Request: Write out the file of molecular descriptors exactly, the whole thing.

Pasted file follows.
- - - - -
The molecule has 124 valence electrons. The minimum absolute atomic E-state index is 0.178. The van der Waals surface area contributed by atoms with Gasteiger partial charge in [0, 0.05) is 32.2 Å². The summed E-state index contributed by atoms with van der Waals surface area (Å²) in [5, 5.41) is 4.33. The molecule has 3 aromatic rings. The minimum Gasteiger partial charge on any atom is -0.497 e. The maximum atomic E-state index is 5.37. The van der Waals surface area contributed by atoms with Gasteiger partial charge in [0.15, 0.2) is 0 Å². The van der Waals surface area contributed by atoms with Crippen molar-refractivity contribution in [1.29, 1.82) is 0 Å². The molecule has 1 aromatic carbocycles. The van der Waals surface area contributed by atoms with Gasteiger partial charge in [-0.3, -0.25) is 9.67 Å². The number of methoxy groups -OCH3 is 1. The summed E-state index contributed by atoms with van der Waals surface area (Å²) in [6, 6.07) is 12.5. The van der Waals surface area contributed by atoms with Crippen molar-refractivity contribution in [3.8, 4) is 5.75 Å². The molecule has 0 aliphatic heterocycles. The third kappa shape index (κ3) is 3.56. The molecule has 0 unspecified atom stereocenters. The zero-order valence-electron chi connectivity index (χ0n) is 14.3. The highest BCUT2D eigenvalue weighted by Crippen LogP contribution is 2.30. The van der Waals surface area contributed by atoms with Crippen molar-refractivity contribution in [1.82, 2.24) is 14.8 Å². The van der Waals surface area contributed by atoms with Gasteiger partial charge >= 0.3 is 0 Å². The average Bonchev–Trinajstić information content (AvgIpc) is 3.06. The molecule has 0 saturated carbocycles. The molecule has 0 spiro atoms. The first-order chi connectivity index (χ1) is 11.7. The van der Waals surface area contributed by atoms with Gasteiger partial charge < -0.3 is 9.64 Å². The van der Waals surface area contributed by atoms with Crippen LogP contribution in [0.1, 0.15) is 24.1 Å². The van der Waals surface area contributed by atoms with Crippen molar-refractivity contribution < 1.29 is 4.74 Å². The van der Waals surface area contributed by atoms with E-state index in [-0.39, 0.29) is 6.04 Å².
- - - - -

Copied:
The molecule has 124 valence electrons. The minimum absolute atomic E-state index is 0.178. The van der Waals surface area contributed by atoms with Gasteiger partial charge in [0, 0.05) is 32.2 Å². The summed E-state index contributed by atoms with van der Waals surface area (Å²) in [5, 5.41) is 4.33. The molecule has 3 aromatic rings. The minimum Gasteiger partial charge on any atom is -0.497 e. The maximum atomic E-state index is 5.37. The van der Waals surface area contributed by atoms with Gasteiger partial charge in [0.15, 0.2) is 0 Å². The van der Waals surface area contributed by atoms with Crippen molar-refractivity contribution in [1.29, 1.82) is 0 Å². The molecule has 1 aromatic carbocycles. The van der Waals surface area contributed by atoms with Gasteiger partial charge in [-0.3, -0.25) is 9.67 Å². The number of methoxy groups -OCH3 is 1. The summed E-state index contributed by atoms with van der Waals surface area (Å²) in [6, 6.07) is 12.5. The van der Waals surface area contributed by atoms with Crippen molar-refractivity contribution in [3.8, 4) is 5.75 Å². The molecule has 0 aliphatic heterocycles. The third kappa shape index (κ3) is 3.56. The molecule has 0 unspecified atom stereocenters. The zero-order valence-electron chi connectivity index (χ0n) is 14.3. The highest BCUT2D eigenvalue weighted by Crippen LogP contribution is 2.30. The van der Waals surface area contributed by atoms with Crippen molar-refractivity contribution in [1.82, 2.24) is 14.8 Å². The van der Waals surface area contributed by atoms with Gasteiger partial charge >= 0.3 is 0 Å². The average Bonchev–Trinajstić information content (AvgIpc) is 3.06. The molecule has 0 saturated carbocycles. The molecule has 0 spiro atoms. The first-order chi connectivity index (χ1) is 11.7. The van der Waals surface area contributed by atoms with Gasteiger partial charge < -0.3 is 9.64 Å². The van der Waals surface area contributed by atoms with Crippen LogP contribution in [0.1, 0.15) is 24.1 Å². The van der Waals surface area contributed by atoms with Crippen molar-refractivity contribution < 1.29 is 4.74 Å². The van der Waals surface area contributed by atoms with E-state index in [-0.39, 0.29) is 6.04 Å².